Carolina Panthers general manager Dave Gettleman entered the NFL draft needing a wide receiver, left tackle, cornerback and an IT guy to accompany him to Worcester, Mass.
Three out of four isn’t bad.
Gettleman needed tech support to make sure there were no snags as he Skyped in to the Panthers’ draft room during Saturday’s final four rounds from a hotel in Worcester, where he attended his son’s college graduation in the morning.
Other than a couple of moments of choppy reception, Gettleman said there were no problems with the wireless set-up.
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“It works,” Gettleman said. “They got to see my handsome face, and I got to see theirs.”
For the most part, the Panthers’ draft worked, as well.
Gettleman grabbed the big receiver he wanted in the first round in Florida State’s Kelvin Benjamin, a 6-foot-5, 240-pounder with a build like Cam Newton and a wingspan like Greg Hardy.
Southern California’s Marqise Lee, who also was available when the Panthers picked 28th, is a more polished receiver than Benjamin, but he’s 5 inches shorter and nearly 50 pounds lighter than Benjamin.
For Gettleman, a collector of hog mollies, it was an easy call.
The Panthers waited until the fifth round to draft a cornerback, a ball-hawker from San Jose State named Bene’ Benwikere. The 5-11, 195-pound Benwikere, who had a vertical leap of 40.5 inches at the combine, could be the starting nickel as a rookie.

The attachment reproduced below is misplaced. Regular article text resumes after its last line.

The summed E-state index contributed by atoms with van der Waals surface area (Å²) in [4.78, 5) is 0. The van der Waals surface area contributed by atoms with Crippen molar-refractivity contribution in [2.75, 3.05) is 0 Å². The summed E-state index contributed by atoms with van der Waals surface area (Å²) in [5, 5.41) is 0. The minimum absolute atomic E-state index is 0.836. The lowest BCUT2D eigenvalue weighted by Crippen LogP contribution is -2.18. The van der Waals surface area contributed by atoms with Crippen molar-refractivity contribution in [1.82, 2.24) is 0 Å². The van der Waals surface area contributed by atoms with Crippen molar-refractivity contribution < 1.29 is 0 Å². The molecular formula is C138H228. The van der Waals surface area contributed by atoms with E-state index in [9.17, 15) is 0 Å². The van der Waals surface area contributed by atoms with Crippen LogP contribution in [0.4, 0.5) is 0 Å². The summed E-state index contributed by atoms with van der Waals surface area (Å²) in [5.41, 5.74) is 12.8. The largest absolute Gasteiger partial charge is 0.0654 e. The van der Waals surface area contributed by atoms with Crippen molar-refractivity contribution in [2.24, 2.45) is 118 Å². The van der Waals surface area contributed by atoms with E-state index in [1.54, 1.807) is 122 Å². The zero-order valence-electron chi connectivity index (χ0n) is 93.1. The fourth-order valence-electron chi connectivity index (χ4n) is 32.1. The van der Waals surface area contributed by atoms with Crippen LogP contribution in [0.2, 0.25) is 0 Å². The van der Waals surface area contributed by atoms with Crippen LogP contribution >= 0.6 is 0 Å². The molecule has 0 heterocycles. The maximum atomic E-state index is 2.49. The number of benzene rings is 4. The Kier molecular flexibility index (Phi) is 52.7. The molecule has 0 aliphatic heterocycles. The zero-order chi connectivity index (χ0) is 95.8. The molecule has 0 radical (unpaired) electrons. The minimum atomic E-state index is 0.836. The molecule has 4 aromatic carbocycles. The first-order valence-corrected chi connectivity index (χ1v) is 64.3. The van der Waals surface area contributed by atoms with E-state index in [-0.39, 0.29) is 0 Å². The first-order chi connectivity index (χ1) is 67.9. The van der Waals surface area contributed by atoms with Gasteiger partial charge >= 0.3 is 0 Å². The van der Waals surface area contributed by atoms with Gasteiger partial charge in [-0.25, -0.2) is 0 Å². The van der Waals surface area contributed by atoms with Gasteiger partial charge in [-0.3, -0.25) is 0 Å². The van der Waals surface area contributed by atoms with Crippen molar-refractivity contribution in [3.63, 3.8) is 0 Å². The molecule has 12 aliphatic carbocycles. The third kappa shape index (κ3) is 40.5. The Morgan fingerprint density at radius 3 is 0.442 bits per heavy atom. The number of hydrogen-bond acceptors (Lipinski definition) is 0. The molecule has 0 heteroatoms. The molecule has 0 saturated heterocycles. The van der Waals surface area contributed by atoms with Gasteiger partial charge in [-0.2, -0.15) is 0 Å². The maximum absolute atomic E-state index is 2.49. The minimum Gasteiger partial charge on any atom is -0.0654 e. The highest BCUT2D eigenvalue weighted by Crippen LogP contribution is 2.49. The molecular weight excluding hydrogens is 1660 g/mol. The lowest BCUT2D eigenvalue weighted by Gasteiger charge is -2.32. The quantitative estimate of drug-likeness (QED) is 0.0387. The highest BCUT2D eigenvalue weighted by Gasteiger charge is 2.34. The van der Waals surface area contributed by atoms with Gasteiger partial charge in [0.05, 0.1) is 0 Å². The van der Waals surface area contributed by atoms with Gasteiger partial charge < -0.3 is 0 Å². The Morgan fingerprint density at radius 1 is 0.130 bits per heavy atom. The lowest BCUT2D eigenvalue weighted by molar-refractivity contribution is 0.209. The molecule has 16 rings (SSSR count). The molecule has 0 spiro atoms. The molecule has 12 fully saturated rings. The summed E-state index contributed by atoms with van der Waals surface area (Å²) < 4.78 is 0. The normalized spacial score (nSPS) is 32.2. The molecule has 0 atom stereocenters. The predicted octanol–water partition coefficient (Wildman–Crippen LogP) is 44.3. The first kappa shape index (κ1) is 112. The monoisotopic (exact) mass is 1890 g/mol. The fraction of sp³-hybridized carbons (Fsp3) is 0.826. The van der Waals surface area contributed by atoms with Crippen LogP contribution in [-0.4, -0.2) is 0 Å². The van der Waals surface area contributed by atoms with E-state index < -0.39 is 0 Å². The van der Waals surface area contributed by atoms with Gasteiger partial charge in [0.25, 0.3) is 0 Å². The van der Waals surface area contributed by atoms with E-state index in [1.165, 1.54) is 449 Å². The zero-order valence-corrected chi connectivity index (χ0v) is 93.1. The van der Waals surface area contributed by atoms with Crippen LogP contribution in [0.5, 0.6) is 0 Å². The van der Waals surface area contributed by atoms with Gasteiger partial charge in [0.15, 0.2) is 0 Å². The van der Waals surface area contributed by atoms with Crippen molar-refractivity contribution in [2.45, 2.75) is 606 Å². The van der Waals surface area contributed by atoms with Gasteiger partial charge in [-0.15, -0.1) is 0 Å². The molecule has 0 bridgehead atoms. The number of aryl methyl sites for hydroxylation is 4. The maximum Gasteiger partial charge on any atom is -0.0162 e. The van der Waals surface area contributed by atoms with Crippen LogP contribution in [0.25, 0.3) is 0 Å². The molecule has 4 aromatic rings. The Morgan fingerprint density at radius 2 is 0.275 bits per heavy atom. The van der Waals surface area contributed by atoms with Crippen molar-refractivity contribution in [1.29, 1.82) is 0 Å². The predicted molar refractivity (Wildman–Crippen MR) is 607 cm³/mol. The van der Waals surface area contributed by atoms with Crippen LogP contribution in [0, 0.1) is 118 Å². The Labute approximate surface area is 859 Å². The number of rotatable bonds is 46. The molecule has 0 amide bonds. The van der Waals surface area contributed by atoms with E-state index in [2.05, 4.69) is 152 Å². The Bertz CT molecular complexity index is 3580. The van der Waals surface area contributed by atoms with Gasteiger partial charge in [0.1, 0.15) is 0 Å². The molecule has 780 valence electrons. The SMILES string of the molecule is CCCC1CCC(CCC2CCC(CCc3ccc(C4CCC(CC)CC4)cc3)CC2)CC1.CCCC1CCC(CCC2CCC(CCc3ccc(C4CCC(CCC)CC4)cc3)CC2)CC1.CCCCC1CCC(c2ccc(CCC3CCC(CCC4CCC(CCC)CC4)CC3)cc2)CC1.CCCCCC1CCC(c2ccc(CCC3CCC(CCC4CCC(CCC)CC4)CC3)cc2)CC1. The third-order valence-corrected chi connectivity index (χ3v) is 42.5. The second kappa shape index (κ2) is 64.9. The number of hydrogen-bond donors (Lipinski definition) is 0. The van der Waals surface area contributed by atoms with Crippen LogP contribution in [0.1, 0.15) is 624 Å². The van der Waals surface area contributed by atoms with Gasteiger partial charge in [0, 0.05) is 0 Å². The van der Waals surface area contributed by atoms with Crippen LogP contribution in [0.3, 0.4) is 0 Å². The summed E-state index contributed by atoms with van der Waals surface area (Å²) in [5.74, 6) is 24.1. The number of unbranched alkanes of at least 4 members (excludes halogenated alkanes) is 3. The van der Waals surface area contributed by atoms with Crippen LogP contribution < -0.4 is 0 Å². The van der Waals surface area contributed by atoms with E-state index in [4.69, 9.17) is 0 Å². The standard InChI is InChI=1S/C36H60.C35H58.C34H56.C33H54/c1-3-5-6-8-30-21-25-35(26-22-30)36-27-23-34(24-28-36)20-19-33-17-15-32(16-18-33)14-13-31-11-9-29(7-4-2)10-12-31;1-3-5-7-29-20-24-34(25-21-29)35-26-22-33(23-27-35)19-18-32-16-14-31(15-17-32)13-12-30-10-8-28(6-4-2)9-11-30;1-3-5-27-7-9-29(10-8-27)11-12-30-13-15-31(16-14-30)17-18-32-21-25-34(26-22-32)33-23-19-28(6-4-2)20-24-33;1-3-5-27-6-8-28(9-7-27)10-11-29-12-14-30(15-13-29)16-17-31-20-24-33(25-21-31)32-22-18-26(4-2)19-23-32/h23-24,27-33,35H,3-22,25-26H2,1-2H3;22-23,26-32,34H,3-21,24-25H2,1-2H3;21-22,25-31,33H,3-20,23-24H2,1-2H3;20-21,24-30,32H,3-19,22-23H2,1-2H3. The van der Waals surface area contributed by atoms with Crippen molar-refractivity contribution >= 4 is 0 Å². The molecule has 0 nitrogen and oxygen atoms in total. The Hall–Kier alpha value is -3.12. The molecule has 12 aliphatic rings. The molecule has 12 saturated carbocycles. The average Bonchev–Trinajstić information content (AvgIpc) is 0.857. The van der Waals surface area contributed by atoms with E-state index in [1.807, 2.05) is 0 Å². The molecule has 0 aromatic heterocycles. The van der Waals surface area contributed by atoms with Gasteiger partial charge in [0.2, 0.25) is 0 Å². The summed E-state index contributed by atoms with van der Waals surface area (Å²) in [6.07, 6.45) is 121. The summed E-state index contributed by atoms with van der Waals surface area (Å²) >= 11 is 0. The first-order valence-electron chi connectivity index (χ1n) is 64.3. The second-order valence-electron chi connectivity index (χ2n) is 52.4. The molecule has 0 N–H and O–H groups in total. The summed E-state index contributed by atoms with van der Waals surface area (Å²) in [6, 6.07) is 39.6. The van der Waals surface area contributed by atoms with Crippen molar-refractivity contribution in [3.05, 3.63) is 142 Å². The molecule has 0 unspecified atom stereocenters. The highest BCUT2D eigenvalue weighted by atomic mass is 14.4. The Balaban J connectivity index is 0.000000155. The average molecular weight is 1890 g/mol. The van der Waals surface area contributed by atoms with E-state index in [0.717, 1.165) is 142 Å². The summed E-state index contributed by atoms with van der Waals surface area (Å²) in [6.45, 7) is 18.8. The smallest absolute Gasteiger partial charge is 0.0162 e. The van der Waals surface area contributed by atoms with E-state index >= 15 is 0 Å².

Gettleman never did get around to taking a tackle.
While a number of analysts gave Morgan Moses to the Panthers in their first-round mock drafts, the Panthers were not enamored with the Virginia offensive tackle.
Apparently, no other teams were, either – at least not early in the draft. Moses waited until the third round before the Redskins grabbed him with the 66th pick.
The Panthers didn’t have an anti-Moses bias. They weren’t crazy about any of the tackles not named Matthews, Robinson, Lewan or Martin – the top four tackles who were gone by the 16th pick.
“I’m not a check-box guy. ‘We need this position so we’re just going to go draft that guy, draft that position,’ ” Gettleman said. “I just don’t think it’s prudent.”
So the Panthers will head to Spartanburg for training camp with Byron Bell and Nate Chandler as the candidates at left tackle.
I don’t have a problem with this: The odds were against Gettleman finding his left tackle of the future so late in the first round.
Maybe Bell or Chandler develops. Maybe Gettleman takes a tackle next year.
We know how he feels about wide bodies.
“I learned from (Giants coach) Tom (Coughlin), big men allow you to compete,” Gettleman said.
Counting Benjamin, the Panthers used their first three picks on big guys. Missouri defensive end Kony Ealy was a second-round pick with a first-round grade.
A lot of draft experts chastised the Panthers for the Ealy pick because it wasn’t a position of need. Given the money the Panthers are paying Hardy and Charles Johnson, they might need a pass-rusher sooner than people think.
I liked the third-round pick of Louisiana State guard Trai Turner, who ran virtually the same 40 time as Ealy despite an ample midsection.
Gettleman says Turner is tough and nasty. Those are two traits we haven’t seen yet from Edmund Kugbila, the guard Gettleman drafted in the fourth round last year. In fairness, we haven’t seen much of the injured Kugbila period.
The other Trai/Tre/Trey the Panthers drafted seemed like more of a reach – North Carolina safety Tre Boston in the fourth round.
I get the Panthers’ need for safety depth with Charles Godfrey moving to nickel, but they might have found one with a stronger track record of keeping receivers in front of him.
If nothing else, it gave the Massachusetts-bred Gettleman a chance to take a Boston kid.